I think security is something a relative issue, you never know,, tomorrow might witness the born of new and fast password crackers... So to say, I think if your password is longe enought and has some multi cases like uper and lower pluse some non-standard characters.. this would hang, if not stop, the process of cracking it.....


    That's all

    S.P: I think zencoder have written a tutorial about Creating Safe Password, I could not find here... Here is a link for this tutorial at his official website.. Have a look... a very nice tutorial

    http://www.zencoder.net/white-papers/

    Cheers
    \"The only truly secure system is one that is powered off, cast in a block of concrete and sealed in a lead-lined room with armed guards - and even then I have my doubts\".....Spaf
    Everytime I learn a new thing, I discover how ignorant I am.- ... Black Cluster

  4. #4
    Swoosh -

    Elcomsoft(http://www.elcomsoft.com/arpr.html ) has a tool for recovering lost RAR passwords. It supports a brute-force and a dictionary attack. Their product info says that RAR files are protected by 128 bit AES, so the only option is brute-foce or dictionary. I know zip files were vulnerable to a known-plaintext attack, but I'm not sure if RAR's are But based on the information at Elcomsoft, a 1024 character password is good enought to protect a few .exe's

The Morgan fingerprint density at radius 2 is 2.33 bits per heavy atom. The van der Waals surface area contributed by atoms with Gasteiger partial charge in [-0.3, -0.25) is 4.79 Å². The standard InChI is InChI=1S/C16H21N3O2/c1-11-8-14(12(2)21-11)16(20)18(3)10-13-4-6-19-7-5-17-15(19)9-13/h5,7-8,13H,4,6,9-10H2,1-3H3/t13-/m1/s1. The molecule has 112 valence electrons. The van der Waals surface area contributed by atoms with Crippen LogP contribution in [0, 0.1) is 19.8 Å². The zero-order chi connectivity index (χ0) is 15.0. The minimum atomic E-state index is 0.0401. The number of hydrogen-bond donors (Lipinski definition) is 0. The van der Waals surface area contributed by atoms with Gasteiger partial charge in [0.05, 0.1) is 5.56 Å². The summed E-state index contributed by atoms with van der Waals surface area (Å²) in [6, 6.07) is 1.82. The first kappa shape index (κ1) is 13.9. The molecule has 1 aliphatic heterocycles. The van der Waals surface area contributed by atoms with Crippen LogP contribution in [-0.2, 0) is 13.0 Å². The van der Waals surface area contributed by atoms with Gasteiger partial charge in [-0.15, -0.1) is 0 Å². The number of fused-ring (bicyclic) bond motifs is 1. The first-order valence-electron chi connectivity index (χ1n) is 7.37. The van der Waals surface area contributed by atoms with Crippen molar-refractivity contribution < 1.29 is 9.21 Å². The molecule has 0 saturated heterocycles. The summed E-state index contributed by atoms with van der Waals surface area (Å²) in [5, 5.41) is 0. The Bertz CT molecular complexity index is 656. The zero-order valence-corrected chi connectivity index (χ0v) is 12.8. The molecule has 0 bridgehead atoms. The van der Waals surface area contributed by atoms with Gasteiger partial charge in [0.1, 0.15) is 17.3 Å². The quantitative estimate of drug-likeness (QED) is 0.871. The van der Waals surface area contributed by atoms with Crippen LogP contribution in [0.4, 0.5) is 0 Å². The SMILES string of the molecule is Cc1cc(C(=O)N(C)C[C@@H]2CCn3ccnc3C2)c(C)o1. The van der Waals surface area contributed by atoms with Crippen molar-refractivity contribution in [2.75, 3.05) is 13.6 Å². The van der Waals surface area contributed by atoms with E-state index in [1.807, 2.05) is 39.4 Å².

5. #5
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    Originally posted here by nihil
    Hi swoosh,

    Remember that there are three factors to encryption security:

    1. Password length
    2. Password complexity
    3. Strength of encryption algorithm

    Now, as far as I know the encryption algorithm for standard file compression software is not very strong.

    I have certainly seen a tool that will crack Zip files, and there may well be the same for Rar ones.

    I would feel happier using a strong encryption application THEN compressing it.